Six Democrats who voted for the Keystone XL pipeline at least once are up for re-election in 2014 -- and they may throw environmentalists under the bus to boost their chances.

The move could force President Obama's hand in approving the pipeline, which environmentalists have opposed, claiming great risk to the environment and water supplies.

Republicans need to pick up six seats in 2014 to retake control of the Senate, and it already appears that the Democrat strategy to keep control will involve getting as far away from Obama's policies -- especially Obamacare -- as possible. Republicans need to defend 14 Senate seats, while Democrats have to defend 21 seats in order to keep control.

Democratic Sens. Mark Begich of Alaska, Chris Coons of Delaware, Kay Hagan of North Carolina, Mary Landrieu of Louisiana, Mark Pryor of Arkansas and Mark Warner of Virginia all voted in favor of building the Keystone pipeline in March 2013 and are up for re-election.

Begich is defending his seat in Alaska, a state Obama lost in 2012 by 14 points. Begich also voted for Obamacare but tries to portray himself as a state advocate by working to advance oil extraction. A GOP civil war in the region may be his only hope.

Hagan was elected in the 2008 Obama wave, but since then the state has skewed Republican. Hagan also voted for Obamacare and may benefit from a GOP intraparty war.

Landrieu also supported Obamacare but hasn't run from the law like many other Democrats. Instead, she's focused her campaign on fixing the law. And yet again, GOP infighting might help her hold on to her seat.

Pryor might be the most vulnerable, according to Politico. Obama lost Arkansas by 24 points in 2012, and Pryor voted for Obamacare. Pryor's Republican challenger, Rep. Tom Cotton, R-Ark., does not have to worry about infighting and is slightly ahead in the polls.

Coons and Warner appear to be safe in their respective states, although both supported Obamacare, but the entry of GOP strategist Ed Gillespie in the Virginia race could be a sign that party leaders see Warner as vulnerable.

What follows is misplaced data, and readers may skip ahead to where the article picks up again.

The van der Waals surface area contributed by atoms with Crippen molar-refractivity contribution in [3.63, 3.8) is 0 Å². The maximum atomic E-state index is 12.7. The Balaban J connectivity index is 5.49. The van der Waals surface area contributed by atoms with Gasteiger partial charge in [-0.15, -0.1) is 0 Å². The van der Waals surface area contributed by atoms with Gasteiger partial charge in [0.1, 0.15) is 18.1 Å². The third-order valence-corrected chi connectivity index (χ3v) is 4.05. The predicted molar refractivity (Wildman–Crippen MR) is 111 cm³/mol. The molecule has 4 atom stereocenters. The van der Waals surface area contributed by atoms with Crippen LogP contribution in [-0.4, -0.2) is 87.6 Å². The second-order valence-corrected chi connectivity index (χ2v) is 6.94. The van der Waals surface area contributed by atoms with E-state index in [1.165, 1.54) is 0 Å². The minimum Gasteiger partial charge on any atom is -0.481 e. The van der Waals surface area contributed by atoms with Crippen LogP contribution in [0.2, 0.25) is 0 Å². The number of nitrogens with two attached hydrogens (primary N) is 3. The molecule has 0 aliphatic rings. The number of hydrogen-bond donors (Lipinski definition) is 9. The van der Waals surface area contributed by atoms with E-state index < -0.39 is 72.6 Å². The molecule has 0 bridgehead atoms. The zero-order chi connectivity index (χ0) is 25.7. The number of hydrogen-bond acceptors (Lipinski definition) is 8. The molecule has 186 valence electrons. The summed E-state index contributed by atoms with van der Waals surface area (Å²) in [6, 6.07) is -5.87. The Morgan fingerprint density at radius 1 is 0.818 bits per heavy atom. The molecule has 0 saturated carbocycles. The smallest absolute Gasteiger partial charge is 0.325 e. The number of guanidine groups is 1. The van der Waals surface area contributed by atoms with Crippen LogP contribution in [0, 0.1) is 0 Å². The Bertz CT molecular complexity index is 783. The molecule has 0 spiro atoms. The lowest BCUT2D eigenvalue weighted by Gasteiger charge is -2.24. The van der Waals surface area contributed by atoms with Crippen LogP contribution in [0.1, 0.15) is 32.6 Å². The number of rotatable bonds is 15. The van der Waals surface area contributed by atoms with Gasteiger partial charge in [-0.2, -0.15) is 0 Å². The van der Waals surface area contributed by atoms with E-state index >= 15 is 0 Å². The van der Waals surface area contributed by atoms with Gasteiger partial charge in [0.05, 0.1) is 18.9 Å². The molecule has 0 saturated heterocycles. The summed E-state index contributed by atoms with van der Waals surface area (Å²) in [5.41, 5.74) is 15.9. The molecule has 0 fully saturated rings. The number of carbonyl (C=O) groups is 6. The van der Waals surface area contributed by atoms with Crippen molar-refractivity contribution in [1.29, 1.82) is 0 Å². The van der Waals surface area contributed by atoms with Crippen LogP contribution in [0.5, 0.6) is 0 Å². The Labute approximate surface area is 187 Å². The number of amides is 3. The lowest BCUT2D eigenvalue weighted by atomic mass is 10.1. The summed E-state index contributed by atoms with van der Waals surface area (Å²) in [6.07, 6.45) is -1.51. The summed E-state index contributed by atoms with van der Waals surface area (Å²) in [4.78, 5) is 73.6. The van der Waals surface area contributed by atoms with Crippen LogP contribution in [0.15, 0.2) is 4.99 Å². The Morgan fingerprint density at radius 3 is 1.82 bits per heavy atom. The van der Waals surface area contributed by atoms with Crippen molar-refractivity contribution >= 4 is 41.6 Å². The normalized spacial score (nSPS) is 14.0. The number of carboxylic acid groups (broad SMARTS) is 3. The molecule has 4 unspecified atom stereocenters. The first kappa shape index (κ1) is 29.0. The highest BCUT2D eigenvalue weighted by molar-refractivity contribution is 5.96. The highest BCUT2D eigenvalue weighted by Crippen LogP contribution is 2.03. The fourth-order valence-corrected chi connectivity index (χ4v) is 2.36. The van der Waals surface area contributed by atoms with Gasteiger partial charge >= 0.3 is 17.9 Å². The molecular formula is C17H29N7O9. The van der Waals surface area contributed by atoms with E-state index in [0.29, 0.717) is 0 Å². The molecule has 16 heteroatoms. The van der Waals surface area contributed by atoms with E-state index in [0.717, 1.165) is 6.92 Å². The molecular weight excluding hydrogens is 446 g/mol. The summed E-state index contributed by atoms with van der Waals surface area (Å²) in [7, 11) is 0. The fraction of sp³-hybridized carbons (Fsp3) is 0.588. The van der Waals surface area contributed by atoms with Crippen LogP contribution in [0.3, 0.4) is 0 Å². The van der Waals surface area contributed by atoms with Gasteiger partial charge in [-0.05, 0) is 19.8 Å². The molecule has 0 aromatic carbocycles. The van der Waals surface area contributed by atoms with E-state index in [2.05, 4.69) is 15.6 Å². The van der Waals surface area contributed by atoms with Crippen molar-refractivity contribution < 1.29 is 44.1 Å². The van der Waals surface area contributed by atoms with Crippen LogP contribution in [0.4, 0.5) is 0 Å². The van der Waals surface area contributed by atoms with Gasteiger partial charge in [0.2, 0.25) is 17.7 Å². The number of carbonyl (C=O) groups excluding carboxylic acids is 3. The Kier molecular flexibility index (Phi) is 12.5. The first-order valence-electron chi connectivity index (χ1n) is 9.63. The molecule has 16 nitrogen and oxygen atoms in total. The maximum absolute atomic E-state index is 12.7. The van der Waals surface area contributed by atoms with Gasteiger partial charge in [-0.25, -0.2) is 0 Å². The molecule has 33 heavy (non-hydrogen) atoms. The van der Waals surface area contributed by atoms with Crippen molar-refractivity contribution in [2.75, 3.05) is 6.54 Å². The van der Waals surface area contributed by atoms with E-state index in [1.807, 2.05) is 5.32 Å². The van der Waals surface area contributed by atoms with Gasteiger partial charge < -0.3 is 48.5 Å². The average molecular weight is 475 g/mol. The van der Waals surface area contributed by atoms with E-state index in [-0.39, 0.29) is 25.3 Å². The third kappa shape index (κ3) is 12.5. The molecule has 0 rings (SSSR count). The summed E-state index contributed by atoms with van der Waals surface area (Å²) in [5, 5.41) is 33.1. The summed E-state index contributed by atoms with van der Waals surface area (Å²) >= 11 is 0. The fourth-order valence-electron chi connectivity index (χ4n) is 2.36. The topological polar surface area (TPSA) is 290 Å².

Begich, Hagan, Landrieu, Pryor and Warner also parroted Obama’s “if you like your plan, you can keep your plan,” lie.

Meanwhile, retirement of Democratic Sens. Max Baucus of Montana and Tim Johnson of South Dakota — both of whom voted for the pipeline — leave openings for other candidates who may also support Keystone.

In Montana, Baucus' nomination as ambassador to China meant the governor would have to appoint an interim senator -- nd all signs point to Democrat Lt. Gov. John Walsh getting that appointment. Walsh is a big supporter of Keystone.

In South Dakota, Republicans are expected to easily pick up Johnson’s now open seat in a state Obama lost in 2012 by 18 points.

Those states value oil and natural gas, and Democrats running will most likely position themselves as pro-conventional energy. Pushing for Keystone might be their best bet, said Sen. John Thune, R-S.D.

“High unemployment and stagnant economic growth have contributed to the growing number of Americans who support the construction of the Keystone XL pipeline,” Thune said. “Its construction would support thousands of jobs and invest billions of dollars in the U.S. economy.”

“Congressional Democrats and the president would be wise to stop pandering to the far-left environmental donor base and instead start considering what is right for the American people,” Thune said.

Democrats will have trouble showing that they are “pro energy” and “pro jobs” without supporting the pipeline. And distancing themselves from the environmentalists trying to delay or block Keystone will be a hit to base supporters.

Obama has thus far given lip service to both environmentalists and pipeline supporters — and has ducked the issue time and again, but he may have to cave in order to protect his party's control of the Senate.